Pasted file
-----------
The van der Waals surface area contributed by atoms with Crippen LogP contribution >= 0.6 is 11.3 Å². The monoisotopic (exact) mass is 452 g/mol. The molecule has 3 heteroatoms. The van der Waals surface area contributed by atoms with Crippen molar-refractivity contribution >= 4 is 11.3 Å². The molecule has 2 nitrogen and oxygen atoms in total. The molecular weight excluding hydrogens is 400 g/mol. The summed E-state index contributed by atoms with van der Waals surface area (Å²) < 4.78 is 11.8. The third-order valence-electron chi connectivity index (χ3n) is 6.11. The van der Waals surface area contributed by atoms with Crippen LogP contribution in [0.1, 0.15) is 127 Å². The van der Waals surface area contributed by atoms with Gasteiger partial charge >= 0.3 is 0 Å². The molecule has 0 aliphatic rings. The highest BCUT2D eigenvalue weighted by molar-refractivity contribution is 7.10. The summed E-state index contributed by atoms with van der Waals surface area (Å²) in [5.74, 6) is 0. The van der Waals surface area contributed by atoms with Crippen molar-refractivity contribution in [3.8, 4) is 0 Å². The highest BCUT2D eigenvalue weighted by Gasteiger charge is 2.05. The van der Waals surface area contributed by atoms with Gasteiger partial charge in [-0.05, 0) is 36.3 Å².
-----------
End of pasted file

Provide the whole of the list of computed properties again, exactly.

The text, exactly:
The van der Waals surface area contributed by atoms with Crippen LogP contribution >= 0.6 is 11.3 Å². The monoisotopic (exact) mass is 452 g/mol. The molecule has 3 heteroatoms. The van der Waals surface area contributed by atoms with Crippen molar-refractivity contribution >= 4 is 11.3 Å². The molecule has 2 nitrogen and oxygen atoms in total. The molecular weight excluding hydrogens is 400 g/mol. The summed E-state index contributed by atoms with van der Waals surface area (Å²) < 4.78 is 11.8. The third-order valence-electron chi connectivity index (χ3n) is 6.11. The van der Waals surface area contributed by atoms with Crippen LogP contribution in [0.1, 0.15) is 127 Å². The van der Waals surface area contributed by atoms with Gasteiger partial charge >= 0.3 is 0 Å². The molecule has 0 aliphatic rings. The highest BCUT2D eigenvalue weighted by molar-refractivity contribution is 7.10. The summed E-state index contributed by atoms with van der Waals surface area (Å²) in [5.74, 6) is 0. The van der Waals surface area contributed by atoms with Crippen molar-refractivity contribution in [3.8, 4) is 0 Å². The highest BCUT2D eigenvalue weighted by Gasteiger charge is 2.05. The van der Waals surface area contributed by atoms with Gasteiger partial charge in [-0.05, 0) is 36.3 Å².